UW professor Hazard Adams is one of the foremost scholars of today in the fields of English romanticism and literary theory and criticism. He is also a UW alumnus with strong ties to the Northwest community.
Adams received his Ph.D. from the UW in 1953. His father was headmaster at the Lakeside School in Seattle from 1934 to 1950. His mother, Mary Thurness Adams, served as assistant to the dean of Health Sciences at the UW and later worked as a UW research associate in biomedical history.
After leaving the UW, Adams held a series of appointments at other universities, most notably at the University of California at Irvine from 1964 until 1977, when he joined the UW faculty. Adams currently is the Byron W. and Alice L. Lockwood Professor of Humanities in the comparative literature department at the UW.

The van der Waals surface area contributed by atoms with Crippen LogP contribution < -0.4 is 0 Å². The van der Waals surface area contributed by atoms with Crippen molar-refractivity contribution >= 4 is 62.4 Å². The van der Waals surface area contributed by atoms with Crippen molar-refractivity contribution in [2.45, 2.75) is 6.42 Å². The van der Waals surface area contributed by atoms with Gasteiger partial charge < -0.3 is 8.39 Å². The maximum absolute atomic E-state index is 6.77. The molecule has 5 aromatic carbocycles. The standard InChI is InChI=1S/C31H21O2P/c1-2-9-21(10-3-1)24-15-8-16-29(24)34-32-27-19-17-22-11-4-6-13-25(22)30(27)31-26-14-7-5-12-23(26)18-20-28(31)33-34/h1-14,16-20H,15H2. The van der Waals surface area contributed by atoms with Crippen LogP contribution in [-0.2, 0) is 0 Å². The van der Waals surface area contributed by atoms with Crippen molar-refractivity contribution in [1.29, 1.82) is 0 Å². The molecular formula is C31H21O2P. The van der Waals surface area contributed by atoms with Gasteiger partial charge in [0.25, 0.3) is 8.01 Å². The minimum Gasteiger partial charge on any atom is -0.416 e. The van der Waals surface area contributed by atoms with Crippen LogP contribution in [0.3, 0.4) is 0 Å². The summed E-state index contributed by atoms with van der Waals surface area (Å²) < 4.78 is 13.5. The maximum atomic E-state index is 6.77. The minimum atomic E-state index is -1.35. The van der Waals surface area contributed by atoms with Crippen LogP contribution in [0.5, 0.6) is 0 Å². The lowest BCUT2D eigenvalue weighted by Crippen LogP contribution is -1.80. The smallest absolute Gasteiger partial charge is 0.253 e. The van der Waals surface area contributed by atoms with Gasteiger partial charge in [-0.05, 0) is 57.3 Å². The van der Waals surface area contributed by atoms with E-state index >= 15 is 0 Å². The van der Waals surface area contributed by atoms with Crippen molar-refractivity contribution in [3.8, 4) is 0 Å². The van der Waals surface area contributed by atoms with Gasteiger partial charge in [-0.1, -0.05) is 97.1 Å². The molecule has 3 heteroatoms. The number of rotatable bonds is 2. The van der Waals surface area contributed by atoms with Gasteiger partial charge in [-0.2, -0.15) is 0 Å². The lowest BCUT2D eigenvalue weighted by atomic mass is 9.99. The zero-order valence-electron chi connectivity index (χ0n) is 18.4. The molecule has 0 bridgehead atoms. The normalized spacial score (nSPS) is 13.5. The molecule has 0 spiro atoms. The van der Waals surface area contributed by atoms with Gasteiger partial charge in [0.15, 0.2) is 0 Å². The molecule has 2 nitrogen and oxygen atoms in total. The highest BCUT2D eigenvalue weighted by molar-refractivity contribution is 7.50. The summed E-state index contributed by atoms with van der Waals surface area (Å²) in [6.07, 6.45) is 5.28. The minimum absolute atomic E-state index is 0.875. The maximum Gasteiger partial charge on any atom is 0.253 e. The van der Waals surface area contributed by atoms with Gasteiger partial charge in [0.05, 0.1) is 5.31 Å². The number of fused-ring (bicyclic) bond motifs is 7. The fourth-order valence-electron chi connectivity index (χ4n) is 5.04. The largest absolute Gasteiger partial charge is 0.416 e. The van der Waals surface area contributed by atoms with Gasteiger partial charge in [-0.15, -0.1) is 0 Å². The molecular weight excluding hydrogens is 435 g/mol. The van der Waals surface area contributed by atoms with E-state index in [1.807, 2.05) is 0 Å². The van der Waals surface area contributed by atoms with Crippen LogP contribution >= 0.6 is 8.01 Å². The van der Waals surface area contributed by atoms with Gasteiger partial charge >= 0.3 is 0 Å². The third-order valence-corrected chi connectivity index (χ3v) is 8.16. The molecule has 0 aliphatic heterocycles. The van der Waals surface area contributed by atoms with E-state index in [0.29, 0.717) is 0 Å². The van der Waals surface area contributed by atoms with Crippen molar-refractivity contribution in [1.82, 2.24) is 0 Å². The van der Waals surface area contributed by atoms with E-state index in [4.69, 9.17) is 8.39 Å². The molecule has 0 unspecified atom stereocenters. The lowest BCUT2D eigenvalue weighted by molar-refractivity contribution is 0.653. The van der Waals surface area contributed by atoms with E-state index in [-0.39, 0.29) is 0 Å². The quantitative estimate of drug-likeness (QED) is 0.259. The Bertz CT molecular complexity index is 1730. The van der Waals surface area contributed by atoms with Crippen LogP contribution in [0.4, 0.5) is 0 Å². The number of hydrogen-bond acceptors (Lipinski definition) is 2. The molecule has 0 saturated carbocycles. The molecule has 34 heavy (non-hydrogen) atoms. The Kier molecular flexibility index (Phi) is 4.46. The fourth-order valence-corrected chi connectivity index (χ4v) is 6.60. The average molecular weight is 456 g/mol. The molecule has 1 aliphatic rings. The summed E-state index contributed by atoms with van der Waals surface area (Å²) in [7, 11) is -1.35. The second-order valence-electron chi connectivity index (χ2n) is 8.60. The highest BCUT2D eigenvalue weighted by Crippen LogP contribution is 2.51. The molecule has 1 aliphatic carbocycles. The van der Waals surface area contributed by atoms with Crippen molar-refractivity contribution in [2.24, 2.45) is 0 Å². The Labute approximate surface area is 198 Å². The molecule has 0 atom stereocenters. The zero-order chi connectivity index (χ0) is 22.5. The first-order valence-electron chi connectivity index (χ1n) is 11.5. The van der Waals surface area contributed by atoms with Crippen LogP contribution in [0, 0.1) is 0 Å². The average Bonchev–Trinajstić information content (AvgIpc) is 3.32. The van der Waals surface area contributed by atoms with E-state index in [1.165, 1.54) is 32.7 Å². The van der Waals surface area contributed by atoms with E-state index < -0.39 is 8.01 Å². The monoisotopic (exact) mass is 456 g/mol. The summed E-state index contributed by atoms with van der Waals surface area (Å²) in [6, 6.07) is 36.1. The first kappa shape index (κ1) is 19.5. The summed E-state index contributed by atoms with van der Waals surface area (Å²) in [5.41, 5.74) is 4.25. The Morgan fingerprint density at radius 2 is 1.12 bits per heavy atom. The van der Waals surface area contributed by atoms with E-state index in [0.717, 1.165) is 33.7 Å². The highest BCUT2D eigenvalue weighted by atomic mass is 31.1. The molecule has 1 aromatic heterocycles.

At Irvine, Adams was the founding chair of the English department, and later served as dean of the school of humanities and Vice Chancellor of Academic Affairs. Adams is one of the founding members of an international conference on humanistic discourse, originally funded by the Humboldt Foundation.
Among Adams's numerous publications, his Critical Theory Since Plato is perhaps one of the most widely used and influential graduate texts in criticism and theory, notes Leroy Searle, director of the UW Center for the Humanities. "He is one of the top scholars in the world on William Butler Yeats, William Blake, and James Joyce, and he's just about the only academic I can think of whose twenty some odd books include scholarly studies, theoretical works, novels, and poems."
Other publications include the books Blake and Yeats: The Contrary Vision; The Contexts of Poetry; The Horses of Instruction; The Interests of Criticism; and The Academic Tribes.